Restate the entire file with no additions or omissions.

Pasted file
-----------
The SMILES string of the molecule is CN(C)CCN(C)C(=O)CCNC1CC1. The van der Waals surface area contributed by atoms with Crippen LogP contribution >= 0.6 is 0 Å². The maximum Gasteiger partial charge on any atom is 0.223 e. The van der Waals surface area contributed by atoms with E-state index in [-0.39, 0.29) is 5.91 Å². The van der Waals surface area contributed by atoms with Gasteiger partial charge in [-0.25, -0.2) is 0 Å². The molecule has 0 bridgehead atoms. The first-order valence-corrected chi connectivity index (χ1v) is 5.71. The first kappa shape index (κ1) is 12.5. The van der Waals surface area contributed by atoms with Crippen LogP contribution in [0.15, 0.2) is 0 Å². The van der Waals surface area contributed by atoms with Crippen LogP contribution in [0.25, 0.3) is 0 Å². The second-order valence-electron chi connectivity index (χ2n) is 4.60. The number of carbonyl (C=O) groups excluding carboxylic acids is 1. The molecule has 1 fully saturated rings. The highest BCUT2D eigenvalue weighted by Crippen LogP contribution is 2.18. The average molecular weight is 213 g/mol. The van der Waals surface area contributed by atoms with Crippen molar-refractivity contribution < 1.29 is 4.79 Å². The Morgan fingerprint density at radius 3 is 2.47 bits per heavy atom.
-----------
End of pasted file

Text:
The SMILES string of the molecule is CN(C)CCN(C)C(=O)CCNC1CC1. The van der Waals surface area contributed by atoms with Crippen LogP contribution >= 0.6 is 0 Å². The maximum Gasteiger partial charge on any atom is 0.223 e. The van der Waals surface area contributed by atoms with E-state index in [-0.39, 0.29) is 5.91 Å². The van der Waals surface area contributed by atoms with Gasteiger partial charge in [-0.25, -0.2) is 0 Å². The molecule has 0 bridgehead atoms. The first-order valence-corrected chi connectivity index (χ1v) is 5.71. The first kappa shape index (κ1) is 12.5. The van der Waals surface area contributed by atoms with Crippen LogP contribution in [0.15, 0.2) is 0 Å². The van der Waals surface area contributed by atoms with Crippen LogP contribution in [0.25, 0.3) is 0 Å². The second-order valence-electron chi connectivity index (χ2n) is 4.60. The number of carbonyl (C=O) groups excluding carboxylic acids is 1. The molecule has 1 fully saturated rings. The highest BCUT2D eigenvalue weighted by Crippen LogP contribution is 2.18. The average molecular weight is 213 g/mol. The van der Waals surface area contributed by atoms with Crippen molar-refractivity contribution < 1.29 is 4.79 Å². The Morgan fingerprint density at radius 3 is 2.47 bits per heavy atom.